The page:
Faces of Long Island celebrates the uniqueness of everyday Long Islanders. In their own words, they tell us about their life experiences, challenges and triumphs. Newsday launched this social media journey into the human experience to shine a light on the diverse people of this wonderful place we call home.

‘Making a career in the arts took a few detours.’

Great Neck

“Deep down, I had always wanted to be involved with the arts – particularly arts education – because my education in the arts was so integral in shaping me into the person I am today.

“As a child, I performed in hundreds of shows each year in New York City, at the Kennedy Center in Washington, D.C., and once even on TV for the lighting of the Rockefeller Center Christmas tree. Making a career in the arts took a few detours.

I was lucky enough to find the Gold Coast Arts Center.

“First, I worked in a large corporate law firm and then moved in-house to a publishing company. The reason I made this move was because the schedule was much more predictable and would allow me to pursue what I really wanted, becoming a cabaret singer!

“I stayed in publishing — and kept singing — for many years, had my first child, moved to Long Island, had my second child, and eventually got tired of the commute and wanted to be closer to home.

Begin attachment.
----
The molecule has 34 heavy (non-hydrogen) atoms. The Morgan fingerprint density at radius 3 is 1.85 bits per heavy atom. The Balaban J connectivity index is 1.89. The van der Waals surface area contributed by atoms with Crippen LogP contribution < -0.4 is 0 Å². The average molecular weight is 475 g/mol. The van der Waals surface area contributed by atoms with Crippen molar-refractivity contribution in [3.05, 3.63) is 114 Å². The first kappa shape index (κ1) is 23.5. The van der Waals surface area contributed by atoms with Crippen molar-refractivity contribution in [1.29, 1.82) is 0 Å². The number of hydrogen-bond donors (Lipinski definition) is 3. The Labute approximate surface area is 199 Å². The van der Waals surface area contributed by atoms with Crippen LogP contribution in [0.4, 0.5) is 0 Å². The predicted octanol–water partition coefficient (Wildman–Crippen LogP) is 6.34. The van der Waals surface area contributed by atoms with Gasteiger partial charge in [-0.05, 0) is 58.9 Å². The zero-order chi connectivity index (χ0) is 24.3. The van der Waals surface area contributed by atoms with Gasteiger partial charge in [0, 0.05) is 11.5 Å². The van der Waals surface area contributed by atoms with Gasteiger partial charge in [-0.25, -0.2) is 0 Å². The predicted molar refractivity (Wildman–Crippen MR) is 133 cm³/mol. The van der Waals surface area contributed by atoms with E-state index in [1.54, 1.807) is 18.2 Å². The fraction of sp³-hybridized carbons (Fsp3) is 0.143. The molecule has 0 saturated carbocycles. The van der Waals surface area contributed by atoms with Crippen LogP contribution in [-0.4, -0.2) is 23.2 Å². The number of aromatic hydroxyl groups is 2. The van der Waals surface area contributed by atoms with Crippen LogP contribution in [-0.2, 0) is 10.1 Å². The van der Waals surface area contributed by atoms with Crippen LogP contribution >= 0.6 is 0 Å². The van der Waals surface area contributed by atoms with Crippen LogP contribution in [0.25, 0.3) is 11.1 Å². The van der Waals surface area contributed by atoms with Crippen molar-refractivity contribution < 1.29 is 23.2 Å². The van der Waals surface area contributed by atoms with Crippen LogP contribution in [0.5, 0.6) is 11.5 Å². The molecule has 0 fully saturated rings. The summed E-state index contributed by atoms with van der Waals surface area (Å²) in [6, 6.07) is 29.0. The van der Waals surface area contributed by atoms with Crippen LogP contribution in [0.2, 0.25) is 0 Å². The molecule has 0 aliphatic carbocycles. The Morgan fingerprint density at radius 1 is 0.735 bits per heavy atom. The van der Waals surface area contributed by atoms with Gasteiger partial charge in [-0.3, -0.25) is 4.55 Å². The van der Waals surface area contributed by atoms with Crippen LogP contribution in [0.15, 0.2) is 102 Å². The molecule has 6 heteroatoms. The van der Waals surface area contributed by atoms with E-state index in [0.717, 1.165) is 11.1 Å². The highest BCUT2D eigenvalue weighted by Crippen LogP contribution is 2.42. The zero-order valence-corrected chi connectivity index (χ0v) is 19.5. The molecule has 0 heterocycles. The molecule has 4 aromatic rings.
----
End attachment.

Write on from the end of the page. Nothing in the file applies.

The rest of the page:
“While my goal wasn’t necessarily to get into film — my true loves are theater and music — I did know that I wanted to be involved in the arts, and ideally non-profit arts, where I could work to help provide arts opportunities like the ones I had as a child to children of all ages, backgrounds and abilities.

“I was lucky enough to find the Gold Coast Arts Center, which did just that through its school for the arts, outreach programs, and lots of other great programs for children and adults.

“Working in an organization with a small staff ensures that you get exposed to a lot of things, one of which was Gold Coast’s year-round film screening and discussion series.

“Being associated with these series made me realize the importance of film as an art form – and how much more accessible and less intimidating it could be to people than other art forms. I teamed up with our executive director to start the Gold Coast International Film Festival, which launched in 2011.

“While I am the associate director of the arts center as a whole, and work on almost everything we do, I have also been director of the film festival for the past several years, where we’ve welcomed hundreds of special guests. Among the most memorable: actor Hugh Grant, with whom I shared pizza and movie theater hotdogs! I’m glad I made the move to the arts!”